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By Brian Dabbs
Feb. 2 — The Federal Bureau of Investigation is probing the Flint, Mich., water crisis to determine whether lead contamination of the city's water involved criminal conduct, the FBI and U.S. Attorney's Office told Bloomberg BNA Feb. 2.
The FBI is part of multi-pronged task force that also includes two Environmental Protection Agency offices and the U.S. Postal Inspection Service, Gina Balaya, a spokeswoman for the U.S. Attorney's Office for the Eastern District of Michigan, told Bloomberg BNA in an e-mail.
A spokeswoman for the FBI's Detroit Office, Jill Washburn, declined to comment on the timing of the FBI's original involvement in the crisis but said the agency is committed to uncovering illegal behavior.
“Our role will be to determine whether there were federal violations that occurred,” Washburn said. “That's all we're saying.”
The revelation of FBI involvement is the latest in a string of federal intervention efforts, beginning in early January with the announcement of a joint Department of Justice and EPA investigation .
Residents, lawmakers and advocates alike continue to point to government negligence in managing the city's drinking water system in a way that resulted in corroded pipes leaching lead into tap water.
Thousands of residents of Flint, northwest of Detroit, have been drinking and bathing in lead-contaminated water for more than a year, after the city began using the polluted Flint River as its main water source in an effort to cut costs. That contamination can afflict residents, including children, with long-term health problems.
During a Feb. 2 press conference in Flint, EPA Administrator Gina McCarthy declined to comment on the investigations.
“There is obviously a criminal investigation going on obviously at DOJ,” McCarthy said. “There was an announcement that the FBI is engaged in that at this point. I think I need to let it take its course.”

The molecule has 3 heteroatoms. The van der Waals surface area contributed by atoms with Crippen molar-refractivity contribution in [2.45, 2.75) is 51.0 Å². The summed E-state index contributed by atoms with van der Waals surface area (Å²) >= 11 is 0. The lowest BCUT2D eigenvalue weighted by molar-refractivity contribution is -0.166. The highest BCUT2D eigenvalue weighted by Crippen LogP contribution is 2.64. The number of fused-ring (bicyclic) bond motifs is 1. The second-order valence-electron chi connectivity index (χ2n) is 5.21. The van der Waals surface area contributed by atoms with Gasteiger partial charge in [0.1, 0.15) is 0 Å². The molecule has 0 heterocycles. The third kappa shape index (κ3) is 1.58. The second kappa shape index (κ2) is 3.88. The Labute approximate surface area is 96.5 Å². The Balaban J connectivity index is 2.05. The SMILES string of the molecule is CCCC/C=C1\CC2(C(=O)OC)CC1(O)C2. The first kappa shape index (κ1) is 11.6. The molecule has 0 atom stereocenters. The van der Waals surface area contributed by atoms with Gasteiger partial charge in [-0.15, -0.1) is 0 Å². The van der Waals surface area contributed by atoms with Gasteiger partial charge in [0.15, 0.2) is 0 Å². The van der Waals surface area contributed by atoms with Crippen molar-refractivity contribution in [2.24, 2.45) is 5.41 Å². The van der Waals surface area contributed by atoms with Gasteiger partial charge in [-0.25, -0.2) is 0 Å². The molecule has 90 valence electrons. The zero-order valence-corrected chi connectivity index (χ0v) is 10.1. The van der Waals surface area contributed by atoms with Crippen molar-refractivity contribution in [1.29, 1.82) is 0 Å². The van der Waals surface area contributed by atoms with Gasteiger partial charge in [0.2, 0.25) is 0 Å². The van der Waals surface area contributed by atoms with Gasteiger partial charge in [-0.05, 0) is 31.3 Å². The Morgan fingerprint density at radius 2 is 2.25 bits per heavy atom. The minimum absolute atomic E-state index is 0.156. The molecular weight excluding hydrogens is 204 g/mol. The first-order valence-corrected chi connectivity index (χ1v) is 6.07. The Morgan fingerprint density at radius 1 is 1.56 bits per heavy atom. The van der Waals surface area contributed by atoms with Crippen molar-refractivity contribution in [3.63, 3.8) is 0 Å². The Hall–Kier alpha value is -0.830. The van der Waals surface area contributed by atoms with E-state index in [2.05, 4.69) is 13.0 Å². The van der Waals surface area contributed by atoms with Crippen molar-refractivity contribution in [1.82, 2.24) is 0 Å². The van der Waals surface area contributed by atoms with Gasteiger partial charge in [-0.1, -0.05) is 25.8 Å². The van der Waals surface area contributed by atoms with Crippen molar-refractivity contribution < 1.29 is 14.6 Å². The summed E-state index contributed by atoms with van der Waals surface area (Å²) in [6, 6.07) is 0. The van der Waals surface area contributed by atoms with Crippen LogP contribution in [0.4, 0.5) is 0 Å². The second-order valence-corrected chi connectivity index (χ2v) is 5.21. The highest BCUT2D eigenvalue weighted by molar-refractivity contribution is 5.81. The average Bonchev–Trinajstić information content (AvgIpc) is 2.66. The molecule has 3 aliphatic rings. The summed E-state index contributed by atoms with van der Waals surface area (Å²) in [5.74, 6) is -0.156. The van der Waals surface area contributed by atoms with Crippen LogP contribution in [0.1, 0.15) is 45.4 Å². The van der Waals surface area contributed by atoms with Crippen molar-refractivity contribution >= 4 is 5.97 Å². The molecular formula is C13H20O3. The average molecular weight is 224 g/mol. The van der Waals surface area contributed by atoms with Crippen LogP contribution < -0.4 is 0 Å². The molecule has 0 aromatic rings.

McCarthy spoke alongside Dr. Mona Hanna-Attisha, a Flint pediatrician who first shed light on the lead contamination.
In an interview with Bloomberg BNA, Rep. Debbie Dingell (D-Mich.) said the Justice Department should consider appointing a special prosecutor.
“There is a need to have an independent third party, gathering facts to see if there was a criminal activity of some kind,” Dingell said. “Get facts and hold those accountable who are responsible and make sure that this doesn’t ever happen in any other community in the United States.”
Dingell's district does not include Flint, but she has called for an aggressive response. A spokesman for Rep. Dan Kildee (D-Mich.), who does represent Flint, also urged decisive action to deliver accountability for the community.
“Congressman Kildee supports any effort to hold people accountable for the actions that led to the Flint water crisis,” spokesman Mitchell Rivard told Bloomberg BNA. “Their investigation should be guided solely by the facts so that Flint families, who are the victims in this man-made tragedy, get the whole truth."
McCarthy said the EPA will continue to spearhead a thorough investigation and plan to restore Flint's water to drinkable quality. That plan includes chlorine detection, filter assessment and identification of high-concern areas, she said at the news conference.
Senate Minority Leader Harry Reid (D-Nev.) called on his Republican colleagues Feb. 2 to support an amendment to the energy bill that would authorize $600 million to help the residents of Flint, Mich., respond to the drinking water crisis .
Meanwhile, the Baltimore law firm Murphy, Falcon & Murphy led the filing of a federal class action lawsuit against Michigan officials, including Gov. Rick Snyder. The accused “conspired to deprive residents of their right to contract for clear water,” the firm said on Feb. 2 in a news release. The lawsuit involves 31,000 households in Flint.
--With assistance from Amena Saiyid.
To contact the reporter on this story: Brian Dabbs in Washington at email@example.com
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